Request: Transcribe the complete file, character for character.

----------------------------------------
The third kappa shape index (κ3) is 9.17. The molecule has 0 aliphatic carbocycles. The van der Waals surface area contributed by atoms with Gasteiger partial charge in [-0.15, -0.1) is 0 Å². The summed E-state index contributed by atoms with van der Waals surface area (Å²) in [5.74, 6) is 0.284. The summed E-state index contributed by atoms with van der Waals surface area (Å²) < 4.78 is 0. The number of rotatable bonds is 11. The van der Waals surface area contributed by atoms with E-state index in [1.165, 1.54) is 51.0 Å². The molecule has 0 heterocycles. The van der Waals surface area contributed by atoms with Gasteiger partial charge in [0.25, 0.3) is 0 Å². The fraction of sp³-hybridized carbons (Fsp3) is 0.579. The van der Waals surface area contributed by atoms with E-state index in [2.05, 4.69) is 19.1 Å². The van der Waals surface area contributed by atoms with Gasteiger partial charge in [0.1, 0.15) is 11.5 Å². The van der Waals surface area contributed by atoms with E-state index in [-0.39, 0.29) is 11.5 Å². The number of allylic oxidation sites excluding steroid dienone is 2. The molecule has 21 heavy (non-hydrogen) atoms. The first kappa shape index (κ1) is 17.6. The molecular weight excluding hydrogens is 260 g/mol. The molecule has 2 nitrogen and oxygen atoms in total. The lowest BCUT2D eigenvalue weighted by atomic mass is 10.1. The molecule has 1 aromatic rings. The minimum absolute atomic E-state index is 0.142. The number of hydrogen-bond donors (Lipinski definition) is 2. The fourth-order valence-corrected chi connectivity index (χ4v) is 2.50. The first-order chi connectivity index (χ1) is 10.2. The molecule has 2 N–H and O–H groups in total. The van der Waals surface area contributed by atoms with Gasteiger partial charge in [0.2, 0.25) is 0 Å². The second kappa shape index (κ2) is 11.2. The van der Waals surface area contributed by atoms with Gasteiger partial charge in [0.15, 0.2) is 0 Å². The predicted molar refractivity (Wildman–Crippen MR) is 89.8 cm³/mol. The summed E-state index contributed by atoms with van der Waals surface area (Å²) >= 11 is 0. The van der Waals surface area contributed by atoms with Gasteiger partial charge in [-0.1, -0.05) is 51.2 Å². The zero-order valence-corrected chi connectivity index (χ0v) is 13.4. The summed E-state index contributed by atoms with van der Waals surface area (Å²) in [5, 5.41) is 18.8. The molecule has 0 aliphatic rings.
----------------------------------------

The third kappa shape index (κ3) is 9.17. The molecule has 0 aliphatic carbocycles. The van der Waals surface area contributed by atoms with Gasteiger partial charge in [-0.15, -0.1) is 0 Å². The summed E-state index contributed by atoms with van der Waals surface area (Å²) in [5.74, 6) is 0.284. The summed E-state index contributed by atoms with van der Waals surface area (Å²) < 4.78 is 0. The number of rotatable bonds is 11. The van der Waals surface area contributed by atoms with E-state index in [1.165, 1.54) is 51.0 Å². The molecule has 0 heterocycles. The van der Waals surface area contributed by atoms with Gasteiger partial charge in [0.25, 0.3) is 0 Å². The fraction of sp³-hybridized carbons (Fsp3) is 0.579. The van der Waals surface area contributed by atoms with E-state index in [2.05, 4.69) is 19.1 Å². The van der Waals surface area contributed by atoms with Gasteiger partial charge in [0.1, 0.15) is 11.5 Å². The van der Waals surface area contributed by atoms with E-state index in [-0.39, 0.29) is 11.5 Å². The number of allylic oxidation sites excluding steroid dienone is 2. The molecule has 21 heavy (non-hydrogen) atoms. The first kappa shape index (κ1) is 17.6. The molecular weight excluding hydrogens is 260 g/mol. The molecule has 2 nitrogen and oxygen atoms in total. The lowest BCUT2D eigenvalue weighted by atomic mass is 10.1. The molecule has 1 aromatic rings. The minimum absolute atomic E-state index is 0.142. The number of hydrogen-bond donors (Lipinski definition) is 2. The fourth-order valence-corrected chi connectivity index (χ4v) is 2.50. The first-order chi connectivity index (χ1) is 10.2. The molecule has 2 N–H and O–H groups in total. The van der Waals surface area contributed by atoms with Gasteiger partial charge in [0.2, 0.25) is 0 Å². The second kappa shape index (κ2) is 11.2. The van der Waals surface area contributed by atoms with Gasteiger partial charge in [0.15, 0.2) is 0 Å². The predicted molar refractivity (Wildman–Crippen MR) is 89.8 cm³/mol. The summed E-state index contributed by atoms with van der Waals surface area (Å²) >= 11 is 0. The van der Waals surface area contributed by atoms with Gasteiger partial charge in [-0.1, -0.05) is 51.2 Å². The zero-order valence-corrected chi connectivity index (χ0v) is 13.4. The summed E-state index contributed by atoms with van der Waals surface area (Å²) in [5, 5.41) is 18.8. The molecule has 0 aliphatic rings.